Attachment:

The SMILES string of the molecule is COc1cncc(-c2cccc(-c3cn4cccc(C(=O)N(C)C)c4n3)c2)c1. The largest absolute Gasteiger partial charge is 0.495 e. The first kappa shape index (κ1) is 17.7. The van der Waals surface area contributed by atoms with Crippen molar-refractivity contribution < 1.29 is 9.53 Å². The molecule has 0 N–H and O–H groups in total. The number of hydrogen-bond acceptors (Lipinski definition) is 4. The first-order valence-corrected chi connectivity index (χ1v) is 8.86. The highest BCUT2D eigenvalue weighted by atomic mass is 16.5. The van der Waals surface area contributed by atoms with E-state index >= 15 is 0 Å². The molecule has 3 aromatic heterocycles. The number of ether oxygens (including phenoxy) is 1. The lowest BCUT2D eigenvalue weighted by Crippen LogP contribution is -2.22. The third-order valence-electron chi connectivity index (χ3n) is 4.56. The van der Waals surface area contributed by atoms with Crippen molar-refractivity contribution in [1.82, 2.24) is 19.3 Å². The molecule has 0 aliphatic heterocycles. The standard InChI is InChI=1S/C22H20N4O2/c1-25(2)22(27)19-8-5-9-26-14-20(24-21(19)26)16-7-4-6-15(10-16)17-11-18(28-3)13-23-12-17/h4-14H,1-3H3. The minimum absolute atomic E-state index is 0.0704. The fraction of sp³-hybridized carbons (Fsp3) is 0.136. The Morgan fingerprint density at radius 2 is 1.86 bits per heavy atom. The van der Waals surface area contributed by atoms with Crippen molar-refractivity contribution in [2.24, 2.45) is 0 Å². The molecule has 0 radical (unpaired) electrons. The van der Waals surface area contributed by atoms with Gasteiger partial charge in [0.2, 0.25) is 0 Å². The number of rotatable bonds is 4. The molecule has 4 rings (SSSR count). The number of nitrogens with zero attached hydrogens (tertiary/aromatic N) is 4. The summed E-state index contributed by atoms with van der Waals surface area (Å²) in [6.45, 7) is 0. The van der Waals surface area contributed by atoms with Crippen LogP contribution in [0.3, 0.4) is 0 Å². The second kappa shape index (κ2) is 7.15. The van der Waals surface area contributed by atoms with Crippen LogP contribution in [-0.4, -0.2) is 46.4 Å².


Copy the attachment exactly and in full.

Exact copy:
The SMILES string of the molecule is COc1cncc(-c2cccc(-c3cn4cccc(C(=O)N(C)C)c4n3)c2)c1. The largest absolute Gasteiger partial charge is 0.495 e. The first kappa shape index (κ1) is 17.7. The van der Waals surface area contributed by atoms with Crippen molar-refractivity contribution < 1.29 is 9.53 Å². The molecule has 0 N–H and O–H groups in total. The number of hydrogen-bond acceptors (Lipinski definition) is 4. The first-order valence-corrected chi connectivity index (χ1v) is 8.86. The highest BCUT2D eigenvalue weighted by atomic mass is 16.5. The van der Waals surface area contributed by atoms with E-state index >= 15 is 0 Å². The molecule has 3 aromatic heterocycles. The number of ether oxygens (including phenoxy) is 1. The lowest BCUT2D eigenvalue weighted by Crippen LogP contribution is -2.22. The third-order valence-electron chi connectivity index (χ3n) is 4.56. The van der Waals surface area contributed by atoms with Crippen molar-refractivity contribution in [1.82, 2.24) is 19.3 Å². The molecule has 0 aliphatic heterocycles. The standard InChI is InChI=1S/C22H20N4O2/c1-25(2)22(27)19-8-5-9-26-14-20(24-21(19)26)16-7-4-6-15(10-16)17-11-18(28-3)13-23-12-17/h4-14H,1-3H3. The minimum absolute atomic E-state index is 0.0704. The fraction of sp³-hybridized carbons (Fsp3) is 0.136. The Morgan fingerprint density at radius 2 is 1.86 bits per heavy atom. The van der Waals surface area contributed by atoms with Crippen molar-refractivity contribution in [2.24, 2.45) is 0 Å². The molecule has 0 radical (unpaired) electrons. The van der Waals surface area contributed by atoms with Gasteiger partial charge in [0.2, 0.25) is 0 Å². The number of rotatable bonds is 4. The molecule has 4 rings (SSSR count). The number of nitrogens with zero attached hydrogens (tertiary/aromatic N) is 4. The summed E-state index contributed by atoms with van der Waals surface area (Å²) in [6.45, 7) is 0. The van der Waals surface area contributed by atoms with Crippen LogP contribution in [0.3, 0.4) is 0 Å². The second kappa shape index (κ2) is 7.15. The van der Waals surface area contributed by atoms with Crippen LogP contribution in [-0.4, -0.2) is 46.4 Å².